[CIVIL WAR]. GRANT, Ulysses S. Autograph letter signed ("U.S. Grant") to General William T. Sherman, Washington, D.C., 11 February 1869. 1½ pages, 8vo, on Army Headquarters stationery, two small tears, otherwise fine.
THE PRESIDENT-ELECT ENLISTS SHERMAN TO LOBBY CONGRESS ON BEHALF OF THE ARMY. Only a month before his inaugural, Grant encourages Sherman, the recently appointed commander of the United States Army, to come to Washington: "As soon as you can arrange to come east after your return from the south I think you had better come." The president- elect, revealing an unexpected appreciation of the typical manuevering of Washington politics, informs Sherman that there is , "... so much legislation proposed about the Army that may be stopped by our quietly seeing members of Congress that I think you had better come at once." Grant was diligently planning his first presidential actions, "I want some orders issued immediately after the 4th of March which will have to be signed by you and I would like to consult you about them before hand."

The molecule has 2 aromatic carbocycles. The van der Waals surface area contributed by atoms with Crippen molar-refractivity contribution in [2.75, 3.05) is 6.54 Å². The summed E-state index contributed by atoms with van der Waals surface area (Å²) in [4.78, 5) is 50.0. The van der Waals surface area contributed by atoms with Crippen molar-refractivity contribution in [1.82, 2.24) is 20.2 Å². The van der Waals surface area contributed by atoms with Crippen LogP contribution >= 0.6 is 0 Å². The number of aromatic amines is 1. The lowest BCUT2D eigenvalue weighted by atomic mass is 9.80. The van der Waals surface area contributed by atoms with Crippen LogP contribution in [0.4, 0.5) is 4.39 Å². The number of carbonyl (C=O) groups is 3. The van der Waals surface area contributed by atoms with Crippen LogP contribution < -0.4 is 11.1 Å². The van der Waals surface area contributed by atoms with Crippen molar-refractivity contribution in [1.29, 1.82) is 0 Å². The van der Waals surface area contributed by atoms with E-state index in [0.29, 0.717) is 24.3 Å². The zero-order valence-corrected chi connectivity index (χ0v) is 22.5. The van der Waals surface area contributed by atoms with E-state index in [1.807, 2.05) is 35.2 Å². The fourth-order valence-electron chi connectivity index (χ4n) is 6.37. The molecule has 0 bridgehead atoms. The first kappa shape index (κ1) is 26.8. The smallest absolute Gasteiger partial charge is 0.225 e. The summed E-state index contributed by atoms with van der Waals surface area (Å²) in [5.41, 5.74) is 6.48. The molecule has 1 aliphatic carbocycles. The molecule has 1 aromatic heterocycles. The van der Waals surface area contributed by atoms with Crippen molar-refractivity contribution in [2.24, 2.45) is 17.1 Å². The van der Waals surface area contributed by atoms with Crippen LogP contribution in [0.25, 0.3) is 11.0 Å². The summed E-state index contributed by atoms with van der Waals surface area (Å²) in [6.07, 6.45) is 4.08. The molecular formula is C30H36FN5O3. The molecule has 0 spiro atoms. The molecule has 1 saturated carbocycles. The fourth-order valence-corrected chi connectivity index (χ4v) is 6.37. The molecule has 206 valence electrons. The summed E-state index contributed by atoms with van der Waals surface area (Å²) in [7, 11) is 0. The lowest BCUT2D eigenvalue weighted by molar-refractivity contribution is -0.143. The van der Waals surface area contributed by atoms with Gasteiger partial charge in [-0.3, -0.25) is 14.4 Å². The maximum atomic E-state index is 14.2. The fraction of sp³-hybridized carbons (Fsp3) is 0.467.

After the conclusion of the Civil War, Union volunteeers were promptly sent home. With no obvious overseas threats to American security, Congress further reduced the size of the military. By the time General Sherman was placed in command of the army in 1869, America's land forces had been reduced to 35,000 men who were widely scattered on 255 military posts. Sherman alluded to Grant's anxieties in a report to the Secretary of War at the end of that year, "Congress may be appealed to not to diminish the military establishment any further." (Marszalek, Sherman, p. 379) Unfortunately, the efforts of Grant and Sherman were unsuccessful. During Sherman's command, the Army was further reduced to 25,000.